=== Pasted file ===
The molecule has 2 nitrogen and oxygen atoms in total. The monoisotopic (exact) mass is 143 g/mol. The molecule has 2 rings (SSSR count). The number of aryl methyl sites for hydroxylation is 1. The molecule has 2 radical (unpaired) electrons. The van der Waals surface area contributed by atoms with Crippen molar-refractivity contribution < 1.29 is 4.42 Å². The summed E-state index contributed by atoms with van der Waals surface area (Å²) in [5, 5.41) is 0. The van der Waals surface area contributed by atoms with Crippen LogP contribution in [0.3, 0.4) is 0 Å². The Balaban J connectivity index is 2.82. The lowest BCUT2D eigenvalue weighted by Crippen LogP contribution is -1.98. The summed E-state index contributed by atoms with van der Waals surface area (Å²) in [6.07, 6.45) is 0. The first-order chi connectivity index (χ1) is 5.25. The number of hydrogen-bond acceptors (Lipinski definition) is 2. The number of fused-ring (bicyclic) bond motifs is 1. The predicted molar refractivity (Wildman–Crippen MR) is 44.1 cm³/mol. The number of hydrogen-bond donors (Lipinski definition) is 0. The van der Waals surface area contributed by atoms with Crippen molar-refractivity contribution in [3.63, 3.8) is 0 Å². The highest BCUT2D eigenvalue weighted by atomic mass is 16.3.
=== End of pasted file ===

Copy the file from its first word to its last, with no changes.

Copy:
The molecule has 2 nitrogen and oxygen atoms in total. The monoisotopic (exact) mass is 143 g/mol. The molecule has 2 rings (SSSR count). The number of aryl methyl sites for hydroxylation is 1. The molecule has 2 radical (unpaired) electrons. The van der Waals surface area contributed by atoms with Crippen molar-refractivity contribution < 1.29 is 4.42 Å². The summed E-state index contributed by atoms with van der Waals surface area (Å²) in [5, 5.41) is 0. The van der Waals surface area contributed by atoms with Crippen LogP contribution in [0.3, 0.4) is 0 Å². The Balaban J connectivity index is 2.82. The lowest BCUT2D eigenvalue weighted by Crippen LogP contribution is -1.98. The summed E-state index contributed by atoms with van der Waals surface area (Å²) in [6.07, 6.45) is 0. The first-order chi connectivity index (χ1) is 5.25. The number of hydrogen-bond acceptors (Lipinski definition) is 2. The number of fused-ring (bicyclic) bond motifs is 1. The predicted molar refractivity (Wildman–Crippen MR) is 44.1 cm³/mol. The number of hydrogen-bond donors (Lipinski definition) is 0. The van der Waals surface area contributed by atoms with Crippen molar-refractivity contribution in [3.63, 3.8) is 0 Å². The highest BCUT2D eigenvalue weighted by atomic mass is 16.3.